On the Victoria's Secret Fashion Show Coming to a Close

In a break between my classes on Thursday afternoon, I got on Twitter to see the news that the Victoria's Secret Fashion Show had been canceled. The only feeling that can describe what I felt is pure joy. I remember being in middle school, looking phrases up on Google like “Victoria's Secret model diet” after seeing advertisements for the show. I also remember, like so many young girls, desperately wanting to look like the women that I saw on television, so much so that it created unhealthy eating patterns in my own life. I could never quite shake how it all looked so glamorous and, even more dangerous, it looked incredibly easy – as if all of the women in the fashion show naturally looked like that.

As I grew older and formed my own ideas of what it meant to be beautiful (which do not correlate to how much I weigh on a scale), I struggled with my feelings toward Victoria's Secret, as well as their yearly fashion show. On one hand, I believe that women should feel completely confident and comfortable in their bodies, and in a way, their fashion show certainly celebrates that. However, when I think a bit deeper about the implications and effects of the show, I find myself believing that it is catered to the male gaze rather than with the pure intention of promoting body positivity. If the goal of the show was to promote body positivity, then the directors of the show would choose women of all different sizes to wear their items, which only makes sense, because women of all sizes need bras and underwear. Therefore, it becomes increasingly difficult for me to see the VS Fashion Show as a display of “girl power,” and instead I see it as palatable misogyny marketed as female empowerment.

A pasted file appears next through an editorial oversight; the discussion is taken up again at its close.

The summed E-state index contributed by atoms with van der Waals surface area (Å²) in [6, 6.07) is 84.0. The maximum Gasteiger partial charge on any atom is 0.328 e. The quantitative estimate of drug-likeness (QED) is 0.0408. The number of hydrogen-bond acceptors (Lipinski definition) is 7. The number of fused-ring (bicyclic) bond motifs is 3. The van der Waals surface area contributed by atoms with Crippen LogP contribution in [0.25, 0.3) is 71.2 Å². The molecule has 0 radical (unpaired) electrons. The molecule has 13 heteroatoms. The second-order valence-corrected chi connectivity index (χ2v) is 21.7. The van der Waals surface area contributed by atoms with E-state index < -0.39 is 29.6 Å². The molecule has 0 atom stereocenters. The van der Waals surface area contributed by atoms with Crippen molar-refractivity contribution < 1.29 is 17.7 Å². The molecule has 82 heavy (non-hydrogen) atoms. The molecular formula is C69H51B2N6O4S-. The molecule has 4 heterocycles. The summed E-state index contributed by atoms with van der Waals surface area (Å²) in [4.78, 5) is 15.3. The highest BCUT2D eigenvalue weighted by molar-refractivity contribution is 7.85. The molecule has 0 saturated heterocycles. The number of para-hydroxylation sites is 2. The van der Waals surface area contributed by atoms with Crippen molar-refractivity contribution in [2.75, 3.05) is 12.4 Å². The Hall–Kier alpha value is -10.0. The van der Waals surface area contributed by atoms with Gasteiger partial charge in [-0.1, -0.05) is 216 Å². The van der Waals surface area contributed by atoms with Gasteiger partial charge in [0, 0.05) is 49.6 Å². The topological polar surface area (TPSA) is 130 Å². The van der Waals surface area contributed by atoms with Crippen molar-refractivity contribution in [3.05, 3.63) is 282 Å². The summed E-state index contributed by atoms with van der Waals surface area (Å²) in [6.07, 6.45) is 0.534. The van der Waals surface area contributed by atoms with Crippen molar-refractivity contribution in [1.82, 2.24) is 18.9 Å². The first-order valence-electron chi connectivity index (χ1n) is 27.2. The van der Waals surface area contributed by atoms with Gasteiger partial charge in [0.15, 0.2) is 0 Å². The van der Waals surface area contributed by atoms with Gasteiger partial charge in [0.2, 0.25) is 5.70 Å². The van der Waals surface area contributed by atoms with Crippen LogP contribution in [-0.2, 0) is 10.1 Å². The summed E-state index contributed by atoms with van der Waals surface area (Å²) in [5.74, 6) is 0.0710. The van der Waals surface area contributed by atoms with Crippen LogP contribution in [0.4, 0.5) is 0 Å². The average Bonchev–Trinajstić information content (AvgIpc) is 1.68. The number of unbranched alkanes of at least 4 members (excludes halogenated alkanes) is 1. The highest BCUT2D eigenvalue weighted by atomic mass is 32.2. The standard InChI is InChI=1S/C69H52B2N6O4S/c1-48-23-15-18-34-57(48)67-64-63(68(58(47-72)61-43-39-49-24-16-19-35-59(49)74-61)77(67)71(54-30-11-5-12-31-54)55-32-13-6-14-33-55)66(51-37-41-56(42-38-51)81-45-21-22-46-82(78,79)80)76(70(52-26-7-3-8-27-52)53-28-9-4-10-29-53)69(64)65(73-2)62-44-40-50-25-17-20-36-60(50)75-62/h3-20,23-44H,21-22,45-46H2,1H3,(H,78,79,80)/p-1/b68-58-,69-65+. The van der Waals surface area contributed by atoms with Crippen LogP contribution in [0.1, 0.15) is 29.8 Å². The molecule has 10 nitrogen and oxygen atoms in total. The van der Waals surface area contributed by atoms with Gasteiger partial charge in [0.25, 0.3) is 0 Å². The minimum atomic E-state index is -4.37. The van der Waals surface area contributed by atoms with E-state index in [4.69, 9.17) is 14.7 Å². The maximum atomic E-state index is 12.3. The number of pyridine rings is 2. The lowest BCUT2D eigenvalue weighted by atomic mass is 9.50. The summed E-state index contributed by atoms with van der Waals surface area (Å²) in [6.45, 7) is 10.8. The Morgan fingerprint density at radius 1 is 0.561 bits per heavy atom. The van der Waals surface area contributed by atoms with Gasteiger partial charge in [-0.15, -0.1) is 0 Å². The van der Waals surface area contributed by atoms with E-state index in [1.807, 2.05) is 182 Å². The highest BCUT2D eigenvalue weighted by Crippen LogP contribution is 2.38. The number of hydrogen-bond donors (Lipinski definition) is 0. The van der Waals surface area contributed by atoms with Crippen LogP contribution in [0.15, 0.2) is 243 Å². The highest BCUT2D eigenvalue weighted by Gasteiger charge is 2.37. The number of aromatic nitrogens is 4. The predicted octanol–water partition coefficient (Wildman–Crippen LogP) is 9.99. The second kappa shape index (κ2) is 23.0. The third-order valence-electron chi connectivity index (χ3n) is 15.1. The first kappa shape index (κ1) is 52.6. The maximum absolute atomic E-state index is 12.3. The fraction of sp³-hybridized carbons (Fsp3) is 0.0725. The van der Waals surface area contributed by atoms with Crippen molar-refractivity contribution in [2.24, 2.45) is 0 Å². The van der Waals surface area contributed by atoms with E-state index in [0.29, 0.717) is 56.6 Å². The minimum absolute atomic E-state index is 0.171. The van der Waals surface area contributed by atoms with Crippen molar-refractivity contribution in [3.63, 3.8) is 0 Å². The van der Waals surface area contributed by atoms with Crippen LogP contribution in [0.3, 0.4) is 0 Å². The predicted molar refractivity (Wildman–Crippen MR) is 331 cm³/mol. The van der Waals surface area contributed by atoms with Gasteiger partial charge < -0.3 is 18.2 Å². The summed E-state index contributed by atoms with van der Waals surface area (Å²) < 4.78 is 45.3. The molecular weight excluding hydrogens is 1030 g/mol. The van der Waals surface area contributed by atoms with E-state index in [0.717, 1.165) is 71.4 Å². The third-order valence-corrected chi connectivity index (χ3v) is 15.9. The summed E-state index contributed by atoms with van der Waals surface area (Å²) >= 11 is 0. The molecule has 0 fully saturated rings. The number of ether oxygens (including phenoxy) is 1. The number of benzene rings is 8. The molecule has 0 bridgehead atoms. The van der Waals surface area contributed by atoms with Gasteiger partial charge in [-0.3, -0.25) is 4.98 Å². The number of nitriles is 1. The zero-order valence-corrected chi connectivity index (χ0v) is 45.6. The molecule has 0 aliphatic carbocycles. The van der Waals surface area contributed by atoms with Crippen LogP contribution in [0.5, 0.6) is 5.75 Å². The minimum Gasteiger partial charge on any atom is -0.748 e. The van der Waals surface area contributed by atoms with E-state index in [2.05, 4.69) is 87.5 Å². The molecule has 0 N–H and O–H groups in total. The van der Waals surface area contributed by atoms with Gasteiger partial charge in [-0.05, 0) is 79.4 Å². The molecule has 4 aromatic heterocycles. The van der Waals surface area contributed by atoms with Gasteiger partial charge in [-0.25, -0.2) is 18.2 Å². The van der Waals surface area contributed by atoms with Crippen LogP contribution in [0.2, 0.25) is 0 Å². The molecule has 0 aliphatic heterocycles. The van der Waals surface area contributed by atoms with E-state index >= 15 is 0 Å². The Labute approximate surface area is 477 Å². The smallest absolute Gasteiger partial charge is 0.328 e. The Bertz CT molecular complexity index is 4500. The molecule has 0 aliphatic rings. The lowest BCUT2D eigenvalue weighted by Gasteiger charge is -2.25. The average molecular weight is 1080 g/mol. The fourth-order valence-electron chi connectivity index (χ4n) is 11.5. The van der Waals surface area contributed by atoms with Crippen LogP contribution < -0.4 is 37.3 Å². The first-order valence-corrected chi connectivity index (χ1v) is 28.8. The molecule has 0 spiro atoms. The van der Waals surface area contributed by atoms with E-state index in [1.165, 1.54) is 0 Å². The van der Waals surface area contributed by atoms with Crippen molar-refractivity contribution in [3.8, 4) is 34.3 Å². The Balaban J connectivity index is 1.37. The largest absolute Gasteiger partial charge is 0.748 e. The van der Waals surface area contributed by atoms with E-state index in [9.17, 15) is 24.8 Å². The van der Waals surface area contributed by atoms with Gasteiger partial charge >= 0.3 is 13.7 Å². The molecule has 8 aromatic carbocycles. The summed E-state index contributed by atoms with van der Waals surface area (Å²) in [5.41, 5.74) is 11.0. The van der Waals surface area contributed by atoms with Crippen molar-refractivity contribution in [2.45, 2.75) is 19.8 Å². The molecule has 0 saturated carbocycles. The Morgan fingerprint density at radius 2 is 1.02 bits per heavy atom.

And I think this is what, as I’ve grown older, has bothered me the most about the show. Artists like Taylor Swift (and I say this as a Swiftie) and Halsey, who are outspoken feminists, have performed at the show, and just this February, PINK, the branch of Victoria's Secret that is marketed to younger girls, just launched their “PINK GIRL POWER PROJECT.” This bothers me to no end, as just last year VS’s former chief marketing officer said that there was “no room” for plus-size models or transgender models on the runway. This is not girl power or feminism, but rather it is men using feminism to their own gain, both for profit and as a tool to reinforce traditional beauty standards in a group of women whose literal job is to exercise and (not) eat for this once-a-year fashion show. Now, I no longer feel bad or like I am working against body positivity, but rather I see the show for what it is. As something that caused me and millions of other girls personal harm, I feel so personally vindicated that the show is finally canceled; and that this year, I won’t open social media to be reminded of past times of dieting and unhealthy eating habits to conform to a standard that does not exist, because there quite literally is no standard.